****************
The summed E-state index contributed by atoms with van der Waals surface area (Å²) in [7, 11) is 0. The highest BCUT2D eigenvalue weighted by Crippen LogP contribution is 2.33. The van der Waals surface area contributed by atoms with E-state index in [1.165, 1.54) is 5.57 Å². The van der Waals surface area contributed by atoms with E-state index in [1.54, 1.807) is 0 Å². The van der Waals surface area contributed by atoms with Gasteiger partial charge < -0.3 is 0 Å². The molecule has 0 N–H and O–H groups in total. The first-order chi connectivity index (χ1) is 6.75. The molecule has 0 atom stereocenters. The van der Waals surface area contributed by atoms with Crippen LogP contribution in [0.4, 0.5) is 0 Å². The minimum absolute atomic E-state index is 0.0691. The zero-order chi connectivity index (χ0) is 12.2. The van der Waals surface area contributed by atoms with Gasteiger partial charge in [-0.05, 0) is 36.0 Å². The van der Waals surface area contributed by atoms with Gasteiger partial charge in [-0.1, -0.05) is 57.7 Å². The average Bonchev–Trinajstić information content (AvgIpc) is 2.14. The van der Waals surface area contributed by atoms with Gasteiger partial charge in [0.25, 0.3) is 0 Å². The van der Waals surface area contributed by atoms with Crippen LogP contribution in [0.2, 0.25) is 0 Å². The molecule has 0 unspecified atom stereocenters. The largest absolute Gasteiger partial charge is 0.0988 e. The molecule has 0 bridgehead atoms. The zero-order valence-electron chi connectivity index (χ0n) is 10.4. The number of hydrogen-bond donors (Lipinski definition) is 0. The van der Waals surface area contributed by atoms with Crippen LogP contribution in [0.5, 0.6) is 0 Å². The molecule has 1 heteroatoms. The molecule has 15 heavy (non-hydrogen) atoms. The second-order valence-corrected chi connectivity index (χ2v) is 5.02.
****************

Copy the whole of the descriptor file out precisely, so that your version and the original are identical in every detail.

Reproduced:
The summed E-state index contributed by atoms with van der Waals surface area (Å²) in [7, 11) is 0. The highest BCUT2D eigenvalue weighted by Crippen LogP contribution is 2.33. The van der Waals surface area contributed by atoms with E-state index in [1.165, 1.54) is 5.57 Å². The van der Waals surface area contributed by atoms with E-state index in [1.54, 1.807) is 0 Å². The van der Waals surface area contributed by atoms with Gasteiger partial charge < -0.3 is 0 Å². The molecule has 0 N–H and O–H groups in total. The first-order chi connectivity index (χ1) is 6.75. The molecule has 0 atom stereocenters. The van der Waals surface area contributed by atoms with Crippen LogP contribution in [0.4, 0.5) is 0 Å². The minimum absolute atomic E-state index is 0.0691. The zero-order chi connectivity index (χ0) is 12.2. The van der Waals surface area contributed by atoms with Gasteiger partial charge in [-0.05, 0) is 36.0 Å². The van der Waals surface area contributed by atoms with Gasteiger partial charge in [-0.1, -0.05) is 57.7 Å². The average Bonchev–Trinajstić information content (AvgIpc) is 2.14. The van der Waals surface area contributed by atoms with Gasteiger partial charge in [0.25, 0.3) is 0 Å². The van der Waals surface area contributed by atoms with Crippen LogP contribution in [0.2, 0.25) is 0 Å². The molecule has 0 unspecified atom stereocenters. The largest absolute Gasteiger partial charge is 0.0988 e. The molecule has 0 bridgehead atoms. The zero-order valence-electron chi connectivity index (χ0n) is 10.4. The number of hydrogen-bond donors (Lipinski definition) is 0. The van der Waals surface area contributed by atoms with Crippen LogP contribution in [0.5, 0.6) is 0 Å². The molecule has 1 heteroatoms. The molecule has 15 heavy (non-hydrogen) atoms. The second-order valence-corrected chi connectivity index (χ2v) is 5.02.